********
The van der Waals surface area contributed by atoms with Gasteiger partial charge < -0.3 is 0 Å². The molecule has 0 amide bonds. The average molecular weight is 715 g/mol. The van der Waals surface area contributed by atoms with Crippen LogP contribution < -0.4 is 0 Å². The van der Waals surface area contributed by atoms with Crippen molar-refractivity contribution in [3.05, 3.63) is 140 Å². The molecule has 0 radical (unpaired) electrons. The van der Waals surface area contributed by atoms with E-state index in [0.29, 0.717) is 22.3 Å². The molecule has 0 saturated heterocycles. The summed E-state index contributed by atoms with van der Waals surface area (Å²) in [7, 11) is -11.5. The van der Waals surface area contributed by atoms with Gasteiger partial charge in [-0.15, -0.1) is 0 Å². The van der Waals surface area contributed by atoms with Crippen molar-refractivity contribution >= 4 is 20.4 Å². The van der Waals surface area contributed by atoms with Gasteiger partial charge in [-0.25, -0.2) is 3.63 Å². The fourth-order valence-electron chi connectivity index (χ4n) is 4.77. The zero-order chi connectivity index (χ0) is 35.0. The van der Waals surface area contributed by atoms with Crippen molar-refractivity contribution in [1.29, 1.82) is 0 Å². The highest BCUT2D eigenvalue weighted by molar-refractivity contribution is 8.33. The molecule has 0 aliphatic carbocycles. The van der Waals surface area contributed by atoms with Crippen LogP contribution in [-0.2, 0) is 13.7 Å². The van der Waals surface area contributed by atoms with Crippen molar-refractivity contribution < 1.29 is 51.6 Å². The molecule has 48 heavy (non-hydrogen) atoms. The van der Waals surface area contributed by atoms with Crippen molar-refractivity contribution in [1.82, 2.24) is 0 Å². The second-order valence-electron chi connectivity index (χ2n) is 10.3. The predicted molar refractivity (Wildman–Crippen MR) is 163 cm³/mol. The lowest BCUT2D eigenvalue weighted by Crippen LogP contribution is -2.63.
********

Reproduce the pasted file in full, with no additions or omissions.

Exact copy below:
The van der Waals surface area contributed by atoms with Gasteiger partial charge < -0.3 is 0 Å². The molecule has 0 amide bonds. The average molecular weight is 715 g/mol. The van der Waals surface area contributed by atoms with Crippen LogP contribution < -0.4 is 0 Å². The van der Waals surface area contributed by atoms with Crippen molar-refractivity contribution in [3.05, 3.63) is 140 Å². The molecule has 0 radical (unpaired) electrons. The van der Waals surface area contributed by atoms with E-state index in [0.29, 0.717) is 22.3 Å². The molecule has 0 saturated heterocycles. The summed E-state index contributed by atoms with van der Waals surface area (Å²) in [7, 11) is -11.5. The van der Waals surface area contributed by atoms with Gasteiger partial charge in [-0.15, -0.1) is 0 Å². The van der Waals surface area contributed by atoms with Crippen molar-refractivity contribution >= 4 is 20.4 Å². The van der Waals surface area contributed by atoms with Gasteiger partial charge in [-0.25, -0.2) is 3.63 Å². The fourth-order valence-electron chi connectivity index (χ4n) is 4.77. The zero-order chi connectivity index (χ0) is 35.0. The van der Waals surface area contributed by atoms with Crippen molar-refractivity contribution in [1.29, 1.82) is 0 Å². The highest BCUT2D eigenvalue weighted by molar-refractivity contribution is 8.33. The molecule has 0 aliphatic carbocycles. The van der Waals surface area contributed by atoms with Crippen LogP contribution in [-0.2, 0) is 13.7 Å². The van der Waals surface area contributed by atoms with Crippen molar-refractivity contribution < 1.29 is 51.6 Å². The molecule has 48 heavy (non-hydrogen) atoms. The van der Waals surface area contributed by atoms with Crippen molar-refractivity contribution in [1.82, 2.24) is 0 Å². The second-order valence-electron chi connectivity index (χ2n) is 10.3. The predicted molar refractivity (Wildman–Crippen MR) is 163 cm³/mol. The lowest BCUT2D eigenvalue weighted by Crippen LogP contribution is -2.63.